Christ Child as Salvator Mundi

Christ Child as Salvator Mundi

1600s
Artist
unknown artist
Country
Colombia, Peru, Ecuador
painting
Oil paint on canvas
Gift of the Stapleton Foundation of Latin American Colonial Art, made possible by the Renchard Family
1990.326

Unknown artist, Christ Child as Salvator Mundi, 1600s. Oil paint on canvas; 20⅝ × 16⅝ in. Gift of the Stapleton Foundation of Latin American Colonial Art, made possible by the Renchard Family, 1990.326.

Dimensions
canvas height: 20 5/8 in, 52.3875 cm; canvas width: 16 5/8 in, 42.2275 cm; frame height: 25.5 in, 64.7700 cm; frame width: 19 in, 48.2600 cm; frame depth: 3 in, 7.6200 cm
Department
Mayer Center, Latin American Art
Collection
Latin American Art

This painting depicts the Christ child as the Salvator Mundi, or Savior of the World. Christ raises his right hand in a gesture of benediction and holds in his left hand a crystal orb surmounted by a gold cross, symbolizing Christ’s triumph over the world and redemption of mankind at the end of time. The subject was popularized in the 1400s by northern European painters such as Jan van Eyck, Hans Memling, and Albrecht Dürer. Over the course of the next several centuries, the image spread across the Catholic world helped by the dissemination of numerous prints throughout Europe and the Americas that illustrated the subject.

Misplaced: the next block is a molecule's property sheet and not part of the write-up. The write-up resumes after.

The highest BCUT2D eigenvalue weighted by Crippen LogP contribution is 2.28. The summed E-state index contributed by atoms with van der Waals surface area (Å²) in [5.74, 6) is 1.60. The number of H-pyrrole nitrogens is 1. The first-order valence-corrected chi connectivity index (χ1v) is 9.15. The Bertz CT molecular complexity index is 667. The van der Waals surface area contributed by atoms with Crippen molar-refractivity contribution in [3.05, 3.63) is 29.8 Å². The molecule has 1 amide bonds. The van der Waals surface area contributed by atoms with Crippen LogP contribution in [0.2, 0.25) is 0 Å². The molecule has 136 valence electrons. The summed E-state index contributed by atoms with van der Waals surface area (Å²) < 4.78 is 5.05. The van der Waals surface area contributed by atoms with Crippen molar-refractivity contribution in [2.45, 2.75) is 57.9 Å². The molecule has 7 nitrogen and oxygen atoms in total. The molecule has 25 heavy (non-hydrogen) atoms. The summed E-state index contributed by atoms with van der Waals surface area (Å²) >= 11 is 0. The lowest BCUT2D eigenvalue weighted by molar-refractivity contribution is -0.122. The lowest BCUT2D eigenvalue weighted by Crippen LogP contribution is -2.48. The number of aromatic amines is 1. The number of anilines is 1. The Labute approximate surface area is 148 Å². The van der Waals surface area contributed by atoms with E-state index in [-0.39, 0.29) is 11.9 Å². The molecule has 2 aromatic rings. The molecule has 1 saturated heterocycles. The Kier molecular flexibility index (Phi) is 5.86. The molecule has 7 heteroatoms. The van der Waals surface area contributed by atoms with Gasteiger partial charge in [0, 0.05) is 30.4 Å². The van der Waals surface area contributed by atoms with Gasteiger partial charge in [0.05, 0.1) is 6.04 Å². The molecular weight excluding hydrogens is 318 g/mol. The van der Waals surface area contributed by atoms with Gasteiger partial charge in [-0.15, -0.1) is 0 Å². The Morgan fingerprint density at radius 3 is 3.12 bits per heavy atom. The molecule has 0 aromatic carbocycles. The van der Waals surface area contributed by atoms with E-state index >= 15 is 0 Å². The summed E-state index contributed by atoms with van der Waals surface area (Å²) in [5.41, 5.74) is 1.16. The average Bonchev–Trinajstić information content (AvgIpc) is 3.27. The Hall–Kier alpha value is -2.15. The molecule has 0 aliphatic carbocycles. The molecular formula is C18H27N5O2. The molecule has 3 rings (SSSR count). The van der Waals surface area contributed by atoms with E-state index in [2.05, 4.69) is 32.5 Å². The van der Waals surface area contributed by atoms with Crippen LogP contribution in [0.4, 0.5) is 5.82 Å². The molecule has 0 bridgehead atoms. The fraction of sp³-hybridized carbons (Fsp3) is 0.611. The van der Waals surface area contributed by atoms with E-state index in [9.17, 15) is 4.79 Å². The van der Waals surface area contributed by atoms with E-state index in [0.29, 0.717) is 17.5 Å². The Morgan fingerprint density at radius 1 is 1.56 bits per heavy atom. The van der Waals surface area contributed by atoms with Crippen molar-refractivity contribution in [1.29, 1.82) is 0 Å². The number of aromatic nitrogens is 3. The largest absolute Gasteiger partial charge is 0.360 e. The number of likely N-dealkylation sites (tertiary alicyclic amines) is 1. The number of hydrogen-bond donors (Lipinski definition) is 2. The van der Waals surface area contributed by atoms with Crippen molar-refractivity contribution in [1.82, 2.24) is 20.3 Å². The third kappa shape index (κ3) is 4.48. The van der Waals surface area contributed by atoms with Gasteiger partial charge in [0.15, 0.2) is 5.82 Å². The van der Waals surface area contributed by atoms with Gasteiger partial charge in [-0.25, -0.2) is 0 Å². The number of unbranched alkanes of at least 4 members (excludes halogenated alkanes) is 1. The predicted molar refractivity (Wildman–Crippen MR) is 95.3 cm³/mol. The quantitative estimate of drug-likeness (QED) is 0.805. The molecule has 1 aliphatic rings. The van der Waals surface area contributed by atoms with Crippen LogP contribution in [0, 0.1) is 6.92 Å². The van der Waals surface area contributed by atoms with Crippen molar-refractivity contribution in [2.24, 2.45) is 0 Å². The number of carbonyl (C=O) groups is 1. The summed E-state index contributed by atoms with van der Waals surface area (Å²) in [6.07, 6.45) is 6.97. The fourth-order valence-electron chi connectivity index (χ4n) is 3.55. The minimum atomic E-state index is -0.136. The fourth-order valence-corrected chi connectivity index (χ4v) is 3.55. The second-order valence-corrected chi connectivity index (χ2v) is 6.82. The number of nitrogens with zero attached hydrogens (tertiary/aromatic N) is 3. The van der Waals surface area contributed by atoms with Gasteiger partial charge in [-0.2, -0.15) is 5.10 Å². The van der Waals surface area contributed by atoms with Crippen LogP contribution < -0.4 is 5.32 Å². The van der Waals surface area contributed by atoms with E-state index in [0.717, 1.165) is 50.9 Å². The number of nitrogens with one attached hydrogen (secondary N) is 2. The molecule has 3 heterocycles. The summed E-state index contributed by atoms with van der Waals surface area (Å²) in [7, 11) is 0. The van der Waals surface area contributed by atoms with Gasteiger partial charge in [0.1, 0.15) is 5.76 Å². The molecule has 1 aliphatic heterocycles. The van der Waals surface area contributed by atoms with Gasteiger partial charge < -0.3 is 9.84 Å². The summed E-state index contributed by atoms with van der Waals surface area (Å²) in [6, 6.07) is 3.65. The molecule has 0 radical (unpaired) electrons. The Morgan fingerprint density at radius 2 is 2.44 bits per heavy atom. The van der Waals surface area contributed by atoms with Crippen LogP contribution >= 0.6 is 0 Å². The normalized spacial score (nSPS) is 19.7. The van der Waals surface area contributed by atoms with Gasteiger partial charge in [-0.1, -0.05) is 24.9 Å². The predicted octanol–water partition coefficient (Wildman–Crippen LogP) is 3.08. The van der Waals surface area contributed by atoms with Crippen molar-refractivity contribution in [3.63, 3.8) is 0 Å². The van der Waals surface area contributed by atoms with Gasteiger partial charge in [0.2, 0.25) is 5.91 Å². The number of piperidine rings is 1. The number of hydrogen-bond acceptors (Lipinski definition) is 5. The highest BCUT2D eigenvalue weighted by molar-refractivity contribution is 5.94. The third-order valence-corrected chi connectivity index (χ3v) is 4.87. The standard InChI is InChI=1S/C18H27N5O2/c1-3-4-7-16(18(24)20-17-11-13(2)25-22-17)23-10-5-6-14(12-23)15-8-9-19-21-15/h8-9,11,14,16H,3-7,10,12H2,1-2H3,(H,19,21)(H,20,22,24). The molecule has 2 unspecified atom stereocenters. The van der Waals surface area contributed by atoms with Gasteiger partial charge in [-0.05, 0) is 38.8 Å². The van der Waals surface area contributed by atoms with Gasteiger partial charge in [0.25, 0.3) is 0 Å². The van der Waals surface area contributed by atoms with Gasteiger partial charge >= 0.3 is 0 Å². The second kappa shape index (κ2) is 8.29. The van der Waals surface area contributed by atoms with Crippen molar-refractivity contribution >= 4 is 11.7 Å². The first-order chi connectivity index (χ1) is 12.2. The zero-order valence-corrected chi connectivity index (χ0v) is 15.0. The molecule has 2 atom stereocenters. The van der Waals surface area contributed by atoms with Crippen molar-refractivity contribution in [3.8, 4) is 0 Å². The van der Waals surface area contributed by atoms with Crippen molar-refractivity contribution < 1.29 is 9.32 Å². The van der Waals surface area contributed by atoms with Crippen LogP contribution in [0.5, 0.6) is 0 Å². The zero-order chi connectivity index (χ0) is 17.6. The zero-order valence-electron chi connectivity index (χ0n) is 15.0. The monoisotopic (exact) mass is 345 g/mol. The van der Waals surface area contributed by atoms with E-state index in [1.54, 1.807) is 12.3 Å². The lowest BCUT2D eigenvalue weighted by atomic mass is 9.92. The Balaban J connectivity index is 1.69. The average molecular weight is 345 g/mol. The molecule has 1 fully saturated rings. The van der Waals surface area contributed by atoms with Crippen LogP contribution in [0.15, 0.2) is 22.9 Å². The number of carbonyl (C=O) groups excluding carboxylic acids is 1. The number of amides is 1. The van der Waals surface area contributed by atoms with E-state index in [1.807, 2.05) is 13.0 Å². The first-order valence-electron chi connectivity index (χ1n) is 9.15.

While most known depictions of the subject show Christ as a grown man, in this painting he is represented as a child. This variation, however, is also found in several other paintings from the same time period in museums in South America, including one at the Museo de Arte de Lima in Lima, Peru, and another at the Museo Santa Clara in Bogotá, Colombia, suggesting that this image type may have been common in Spanish South America. In addition, the close compositional resemblance between this painting and those in Lima and Bogotá suggest that a print, perhaps an engraving made by the Flemish Wierix family, may have served as the model for all three.

--Sabena Kull, 2017-18 Mayer Fellow for Spanish Colonial Art

Known Provenance
Provenance research is on-going at the Denver Art Museum. Please e-mail provenance@denverartmuseum.org, if you have questions, or if you have additional information to share with us.